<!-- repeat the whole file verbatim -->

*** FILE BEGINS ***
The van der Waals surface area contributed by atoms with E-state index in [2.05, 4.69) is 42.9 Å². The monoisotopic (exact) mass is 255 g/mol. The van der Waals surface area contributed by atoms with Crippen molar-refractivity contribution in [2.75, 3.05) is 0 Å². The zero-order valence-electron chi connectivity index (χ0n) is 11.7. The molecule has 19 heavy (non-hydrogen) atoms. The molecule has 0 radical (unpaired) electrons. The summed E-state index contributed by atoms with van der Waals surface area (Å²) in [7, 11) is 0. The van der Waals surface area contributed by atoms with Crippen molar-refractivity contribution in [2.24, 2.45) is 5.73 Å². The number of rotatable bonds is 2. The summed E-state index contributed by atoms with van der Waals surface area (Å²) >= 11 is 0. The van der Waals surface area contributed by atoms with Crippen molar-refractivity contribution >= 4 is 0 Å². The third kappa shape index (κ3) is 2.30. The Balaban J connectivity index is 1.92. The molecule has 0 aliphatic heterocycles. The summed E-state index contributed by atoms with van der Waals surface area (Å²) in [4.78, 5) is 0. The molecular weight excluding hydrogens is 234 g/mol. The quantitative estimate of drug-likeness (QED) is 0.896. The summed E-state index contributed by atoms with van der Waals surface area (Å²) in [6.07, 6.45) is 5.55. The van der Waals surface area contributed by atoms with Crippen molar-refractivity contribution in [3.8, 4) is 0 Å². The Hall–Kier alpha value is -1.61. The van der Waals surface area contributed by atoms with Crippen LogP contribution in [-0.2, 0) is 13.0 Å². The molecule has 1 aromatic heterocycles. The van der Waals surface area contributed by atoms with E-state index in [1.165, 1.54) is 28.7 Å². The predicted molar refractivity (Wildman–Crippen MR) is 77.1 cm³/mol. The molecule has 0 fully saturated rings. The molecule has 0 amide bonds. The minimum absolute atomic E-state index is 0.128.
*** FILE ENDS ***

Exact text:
The van der Waals surface area contributed by atoms with E-state index in [2.05, 4.69) is 42.9 Å². The monoisotopic (exact) mass is 255 g/mol. The van der Waals surface area contributed by atoms with Crippen molar-refractivity contribution in [2.75, 3.05) is 0 Å². The zero-order valence-electron chi connectivity index (χ0n) is 11.7. The molecule has 19 heavy (non-hydrogen) atoms. The molecule has 0 radical (unpaired) electrons. The summed E-state index contributed by atoms with van der Waals surface area (Å²) in [7, 11) is 0. The van der Waals surface area contributed by atoms with Crippen molar-refractivity contribution in [2.24, 2.45) is 5.73 Å². The number of rotatable bonds is 2. The summed E-state index contributed by atoms with van der Waals surface area (Å²) >= 11 is 0. The van der Waals surface area contributed by atoms with Crippen molar-refractivity contribution >= 4 is 0 Å². The third kappa shape index (κ3) is 2.30. The Balaban J connectivity index is 1.92. The molecule has 0 aliphatic heterocycles. The summed E-state index contributed by atoms with van der Waals surface area (Å²) in [4.78, 5) is 0. The molecular weight excluding hydrogens is 234 g/mol. The quantitative estimate of drug-likeness (QED) is 0.896. The summed E-state index contributed by atoms with van der Waals surface area (Å²) in [6.07, 6.45) is 5.55. The van der Waals surface area contributed by atoms with Crippen molar-refractivity contribution in [3.8, 4) is 0 Å². The Hall–Kier alpha value is -1.61. The van der Waals surface area contributed by atoms with Crippen LogP contribution in [-0.2, 0) is 13.0 Å². The molecule has 1 aromatic heterocycles. The van der Waals surface area contributed by atoms with E-state index in [1.165, 1.54) is 28.7 Å². The predicted molar refractivity (Wildman–Crippen MR) is 77.1 cm³/mol. The molecule has 0 fully saturated rings. The molecule has 0 amide bonds. The minimum absolute atomic E-state index is 0.128.